The people running college athletics would like you to believe that they politely listen to suggestions from their broadcast partners, as they fondly refer to the folks showering them with money, but in the end make their own decisions, because that’s the kind of independent, courageous people they are.
Yeah, right. Exhibit “A”:
Conference realignment “worked both ways,” says Alabama athletic director Bill Battle, the founder of Collegiate Licensing Company.
“I think it was networks saying, ‘You can make a whole lot more money if you do this,” Battle said. “And I think it was conferences back some time ago saying, ‘With television eyeballs, there is an opportunity if we can expand in these areas that it makes sense to command more money from the networks.'”
What a happy coincidence! So was this:
Swofford said his conference’s talks with ESPN on Pitt and Syracuse were “limited and of a more general nature,” relying heavily on internal analysis alongside television consultant Dean Jordan. One source with knowledge of the moves said the conference approached ESPN on an “objective analysis” basis.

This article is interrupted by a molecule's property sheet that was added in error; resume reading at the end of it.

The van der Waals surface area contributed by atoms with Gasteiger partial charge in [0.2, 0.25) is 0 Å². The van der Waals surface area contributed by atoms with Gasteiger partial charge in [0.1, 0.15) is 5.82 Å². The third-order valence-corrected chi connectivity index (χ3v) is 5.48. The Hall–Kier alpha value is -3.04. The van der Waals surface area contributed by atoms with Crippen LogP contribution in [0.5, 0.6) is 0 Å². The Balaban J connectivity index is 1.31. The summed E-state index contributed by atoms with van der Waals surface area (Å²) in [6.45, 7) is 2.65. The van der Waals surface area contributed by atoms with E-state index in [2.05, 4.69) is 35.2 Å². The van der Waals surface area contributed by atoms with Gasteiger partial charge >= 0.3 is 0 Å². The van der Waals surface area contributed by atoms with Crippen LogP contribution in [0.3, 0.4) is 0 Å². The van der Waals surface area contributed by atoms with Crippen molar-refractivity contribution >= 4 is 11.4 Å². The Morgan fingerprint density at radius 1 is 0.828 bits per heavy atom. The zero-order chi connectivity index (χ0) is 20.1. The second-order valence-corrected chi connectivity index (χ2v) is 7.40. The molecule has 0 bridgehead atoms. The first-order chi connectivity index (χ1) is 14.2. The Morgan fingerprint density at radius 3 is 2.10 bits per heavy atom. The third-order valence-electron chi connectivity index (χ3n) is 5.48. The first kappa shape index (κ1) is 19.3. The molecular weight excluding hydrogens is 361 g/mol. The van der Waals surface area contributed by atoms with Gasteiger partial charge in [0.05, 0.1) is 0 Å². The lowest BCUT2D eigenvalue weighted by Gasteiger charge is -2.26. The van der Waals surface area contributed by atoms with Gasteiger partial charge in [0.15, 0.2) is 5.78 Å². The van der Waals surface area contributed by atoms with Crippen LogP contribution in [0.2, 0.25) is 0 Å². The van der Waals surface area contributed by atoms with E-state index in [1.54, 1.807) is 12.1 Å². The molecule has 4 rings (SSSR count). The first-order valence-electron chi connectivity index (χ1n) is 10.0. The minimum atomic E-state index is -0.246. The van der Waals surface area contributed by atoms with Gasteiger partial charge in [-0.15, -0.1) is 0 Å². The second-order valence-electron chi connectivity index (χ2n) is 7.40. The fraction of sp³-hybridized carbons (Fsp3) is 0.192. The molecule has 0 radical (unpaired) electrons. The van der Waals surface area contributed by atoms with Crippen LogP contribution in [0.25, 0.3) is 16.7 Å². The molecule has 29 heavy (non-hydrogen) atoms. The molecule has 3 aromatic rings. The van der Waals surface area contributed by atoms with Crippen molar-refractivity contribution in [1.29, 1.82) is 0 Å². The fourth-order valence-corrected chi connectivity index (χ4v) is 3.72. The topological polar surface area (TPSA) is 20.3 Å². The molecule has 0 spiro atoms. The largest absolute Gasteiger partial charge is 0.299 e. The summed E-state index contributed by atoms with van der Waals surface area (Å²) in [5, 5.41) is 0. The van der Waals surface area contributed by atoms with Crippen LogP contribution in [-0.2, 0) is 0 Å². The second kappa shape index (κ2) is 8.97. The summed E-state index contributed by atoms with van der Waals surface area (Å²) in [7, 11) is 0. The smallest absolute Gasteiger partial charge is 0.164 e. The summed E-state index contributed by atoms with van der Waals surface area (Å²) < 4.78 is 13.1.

“We’ve never considered it our place to make specific direction or make specific recommendations to anything,” ESPN senior vice president of college sports programming Burke Magnus said. “Nobody has ever come to us and said, ‘I’m going to give you three schools, which two are the best?'”
The (old) Big East, now the American Athletic Conference, turned down an ESPN offer of roughly $130 million per year in May 2011. Pitt was one of the schools to reject the deal in a presidents’ vote.
Pitt left roughly four months later.
Make sure to read the whole thing for a good chuckle, as the denial runs thick. The contortions in logic from both sides (ESPN’s guy gives holier than thou a shot that’s just as unconvincing as what the collegiate suits have to say) are epic.